Macular degeneration but ongoing injections still holding the sight in one eye. Still driving but only when I know exactly where I'm going as I can't read the signs early enough. Haven't driven at night for some years now. (S70, MD)
My health remains stable. I continue to be involved in many activities. Even though I have a full driver licence I choose not to drive at night. (S102, C)
I have had an eye operation to remove a Cataract. Waiting to get the second eye done, I gave up driving. I don't think I will drive again because the heavy haulage trucks on the road. (S204, MD)
Other participants reported the driving restrictions were implemented following formal driving tests.
Macular degeneration in my left eye. I passed my driving test – restricted to 100km distance. (S120, MD)
Alongside reported deterioration in eyesight participant also reported that advancing age and other health conditions caused them to self-restrict their driving.
I have just turned 90! I still drive my car - but not at night. Nor do I go far - just to near suburbs. (S22, C)
I have recently developed several fractures in the spine causing severe pain in lower spine and buttocks. I have eased driving my car because of drugs for pain. (S4, C)
As participants eyesight deteriorated, many reportedly relied on family and friends to drive in complex driving scenarios.
Neither my husband nor I like to drive at night, so if necessary, a family member comes to the rescue. (S29, C)
I drive myself when the distance is short reason is simple, otherwise my daughter drives me. (S205, MD)
For those participants who reported they temporarily ceased driving while waiting treatment there was the common experience of reduced activity and the need for assistance with ADLs.
I am waiting for an operation to remove cataracts on my eyes. This means that I am unable to drive at present. This limits my mobility. (S105, C)
I have had an operation on my eye. A cancer on my lower eyelid and plastic surgery from my top lid. I have not been able to drive for over a month so have needed help with shopping. (S130, other)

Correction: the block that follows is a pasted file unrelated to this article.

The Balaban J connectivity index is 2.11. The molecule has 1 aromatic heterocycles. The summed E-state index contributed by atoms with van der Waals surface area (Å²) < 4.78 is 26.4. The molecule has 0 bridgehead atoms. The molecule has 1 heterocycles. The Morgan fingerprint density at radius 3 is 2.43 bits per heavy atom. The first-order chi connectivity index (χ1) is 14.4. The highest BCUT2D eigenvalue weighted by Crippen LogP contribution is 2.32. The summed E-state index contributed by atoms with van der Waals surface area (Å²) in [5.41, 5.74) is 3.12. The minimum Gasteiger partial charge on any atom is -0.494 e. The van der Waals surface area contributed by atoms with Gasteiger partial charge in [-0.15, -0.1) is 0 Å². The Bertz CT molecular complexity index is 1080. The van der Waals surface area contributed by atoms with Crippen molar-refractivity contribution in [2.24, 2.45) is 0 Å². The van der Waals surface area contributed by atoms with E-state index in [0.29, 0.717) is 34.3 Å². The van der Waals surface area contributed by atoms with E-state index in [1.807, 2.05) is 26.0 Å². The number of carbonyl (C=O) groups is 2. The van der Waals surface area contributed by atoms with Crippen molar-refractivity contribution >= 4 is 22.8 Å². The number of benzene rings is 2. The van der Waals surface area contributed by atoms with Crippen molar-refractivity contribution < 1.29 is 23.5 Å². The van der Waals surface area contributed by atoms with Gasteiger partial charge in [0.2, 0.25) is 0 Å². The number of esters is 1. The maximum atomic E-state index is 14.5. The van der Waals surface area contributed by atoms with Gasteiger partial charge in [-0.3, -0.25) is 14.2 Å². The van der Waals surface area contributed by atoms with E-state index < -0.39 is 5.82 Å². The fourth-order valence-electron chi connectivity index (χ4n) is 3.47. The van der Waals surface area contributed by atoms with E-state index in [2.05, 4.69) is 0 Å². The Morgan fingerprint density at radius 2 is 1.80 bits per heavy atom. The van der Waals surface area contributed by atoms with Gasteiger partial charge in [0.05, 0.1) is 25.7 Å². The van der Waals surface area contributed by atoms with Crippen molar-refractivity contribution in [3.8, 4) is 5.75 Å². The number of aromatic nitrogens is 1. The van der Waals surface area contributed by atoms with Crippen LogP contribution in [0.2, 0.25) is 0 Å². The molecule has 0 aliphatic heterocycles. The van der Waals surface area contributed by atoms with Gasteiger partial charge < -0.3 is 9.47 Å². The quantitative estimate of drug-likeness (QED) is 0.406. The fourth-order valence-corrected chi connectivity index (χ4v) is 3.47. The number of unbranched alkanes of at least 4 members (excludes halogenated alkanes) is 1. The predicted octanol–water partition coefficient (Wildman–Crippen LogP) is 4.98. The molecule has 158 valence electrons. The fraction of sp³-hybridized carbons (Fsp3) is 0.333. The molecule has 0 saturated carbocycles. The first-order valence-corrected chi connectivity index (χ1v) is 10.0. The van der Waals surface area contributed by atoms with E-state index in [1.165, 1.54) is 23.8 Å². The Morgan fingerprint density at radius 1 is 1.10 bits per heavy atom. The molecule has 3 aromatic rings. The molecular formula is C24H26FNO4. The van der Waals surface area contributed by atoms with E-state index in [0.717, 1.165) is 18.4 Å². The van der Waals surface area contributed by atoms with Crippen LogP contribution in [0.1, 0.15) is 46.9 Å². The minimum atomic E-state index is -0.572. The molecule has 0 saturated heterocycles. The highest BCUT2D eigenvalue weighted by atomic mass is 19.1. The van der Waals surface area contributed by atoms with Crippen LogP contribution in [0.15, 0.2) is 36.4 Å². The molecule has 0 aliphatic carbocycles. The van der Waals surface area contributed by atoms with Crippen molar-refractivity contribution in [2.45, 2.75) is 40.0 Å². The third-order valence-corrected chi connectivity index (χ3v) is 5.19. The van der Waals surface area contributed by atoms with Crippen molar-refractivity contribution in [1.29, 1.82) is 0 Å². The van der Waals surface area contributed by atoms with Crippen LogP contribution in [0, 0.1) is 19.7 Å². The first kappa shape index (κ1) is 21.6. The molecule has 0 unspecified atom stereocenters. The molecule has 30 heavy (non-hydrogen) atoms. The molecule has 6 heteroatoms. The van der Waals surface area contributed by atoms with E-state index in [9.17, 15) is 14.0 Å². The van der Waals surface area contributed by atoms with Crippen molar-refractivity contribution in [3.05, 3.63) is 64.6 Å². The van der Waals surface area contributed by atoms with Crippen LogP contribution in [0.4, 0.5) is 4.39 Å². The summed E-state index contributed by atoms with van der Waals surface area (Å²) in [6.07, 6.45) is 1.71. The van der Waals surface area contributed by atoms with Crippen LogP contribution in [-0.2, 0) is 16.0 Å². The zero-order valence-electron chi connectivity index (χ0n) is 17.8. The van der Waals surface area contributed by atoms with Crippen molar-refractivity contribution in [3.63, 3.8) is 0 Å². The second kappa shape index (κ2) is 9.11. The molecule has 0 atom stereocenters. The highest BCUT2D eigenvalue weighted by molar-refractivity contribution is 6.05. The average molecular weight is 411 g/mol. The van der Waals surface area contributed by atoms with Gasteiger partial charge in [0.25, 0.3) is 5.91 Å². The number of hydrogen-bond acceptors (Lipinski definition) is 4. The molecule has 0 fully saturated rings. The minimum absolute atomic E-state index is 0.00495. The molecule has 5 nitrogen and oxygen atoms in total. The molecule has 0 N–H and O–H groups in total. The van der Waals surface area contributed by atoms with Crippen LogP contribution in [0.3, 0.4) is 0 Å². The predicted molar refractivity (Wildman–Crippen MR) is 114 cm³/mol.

Driving cessation leads to significant lifestyle changes
Over time many participants reported they were no longer able drive due to poor vision or other health conditions such as pain, cognitive decline, poor mobility, and cancer.
I have glaucoma and was operated on for it in 1963 and could not pass my eye test to continue driving when I turned 75 last year. It was a blow to me but am getting used to the situation now. (S182, G (glaucoma))
I have recently developed several fractures in the spine causing severe pain in lower spine and buttocks. Ceased driving my car because of drugs for pain. (S4, C)
Participants reported varied reasons for self-initiated driving cessation such as increasing age, loss of confidence and “feeling flustered in heavy traffic” (S50, MD), or finding driving difficult.
Due to macular degeneration in one eye- during the past three- six month, I have found driving more difficult- despite getting an unrestricted license in the past twelve months- as a result, I have had to give up driving. (S41, MD)
My eyesight seems greatly affected- I have given up my driving licence as I am now 90 years old and not quite so confident (S177, C)
Many participants who ceased driving due to poor vision in an earlier survey later reported being “legally blind” (S140, AMD) in a later survey. The experience of being legally blind was commonly linked with not being able to continue valued activities such as reading and craft.